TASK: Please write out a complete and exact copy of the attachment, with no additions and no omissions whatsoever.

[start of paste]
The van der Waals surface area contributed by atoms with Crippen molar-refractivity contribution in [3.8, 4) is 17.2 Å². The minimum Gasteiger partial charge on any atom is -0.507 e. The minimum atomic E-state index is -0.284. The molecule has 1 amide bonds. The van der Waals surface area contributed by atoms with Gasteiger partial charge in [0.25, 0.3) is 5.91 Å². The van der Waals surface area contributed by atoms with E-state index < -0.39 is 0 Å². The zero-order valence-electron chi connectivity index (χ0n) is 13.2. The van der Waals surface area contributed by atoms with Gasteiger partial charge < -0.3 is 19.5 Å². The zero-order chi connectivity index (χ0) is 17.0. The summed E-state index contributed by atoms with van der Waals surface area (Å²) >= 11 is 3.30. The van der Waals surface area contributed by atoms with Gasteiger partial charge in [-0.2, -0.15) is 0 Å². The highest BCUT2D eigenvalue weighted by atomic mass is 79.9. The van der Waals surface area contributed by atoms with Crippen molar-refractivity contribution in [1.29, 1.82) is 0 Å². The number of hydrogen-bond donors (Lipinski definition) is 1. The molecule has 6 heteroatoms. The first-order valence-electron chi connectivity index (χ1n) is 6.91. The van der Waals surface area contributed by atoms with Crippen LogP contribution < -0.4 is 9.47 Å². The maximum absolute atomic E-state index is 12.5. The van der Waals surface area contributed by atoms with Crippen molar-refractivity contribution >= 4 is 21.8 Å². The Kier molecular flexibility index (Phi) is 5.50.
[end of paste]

The van der Waals surface area contributed by atoms with Crippen molar-refractivity contribution in [3.8, 4) is 17.2 Å². The minimum Gasteiger partial charge on any atom is -0.507 e. The minimum atomic E-state index is -0.284. The molecule has 1 amide bonds. The van der Waals surface area contributed by atoms with Gasteiger partial charge in [0.25, 0.3) is 5.91 Å². The van der Waals surface area contributed by atoms with E-state index < -0.39 is 0 Å². The zero-order valence-electron chi connectivity index (χ0n) is 13.2. The van der Waals surface area contributed by atoms with Gasteiger partial charge < -0.3 is 19.5 Å². The zero-order chi connectivity index (χ0) is 17.0. The summed E-state index contributed by atoms with van der Waals surface area (Å²) >= 11 is 3.30. The van der Waals surface area contributed by atoms with Gasteiger partial charge in [-0.2, -0.15) is 0 Å². The highest BCUT2D eigenvalue weighted by atomic mass is 79.9. The van der Waals surface area contributed by atoms with Crippen molar-refractivity contribution in [1.29, 1.82) is 0 Å². The number of hydrogen-bond donors (Lipinski definition) is 1. The molecule has 6 heteroatoms. The first-order valence-electron chi connectivity index (χ1n) is 6.91. The van der Waals surface area contributed by atoms with Crippen LogP contribution < -0.4 is 9.47 Å². The maximum absolute atomic E-state index is 12.5. The van der Waals surface area contributed by atoms with Crippen molar-refractivity contribution >= 4 is 21.8 Å². The Kier molecular flexibility index (Phi) is 5.50.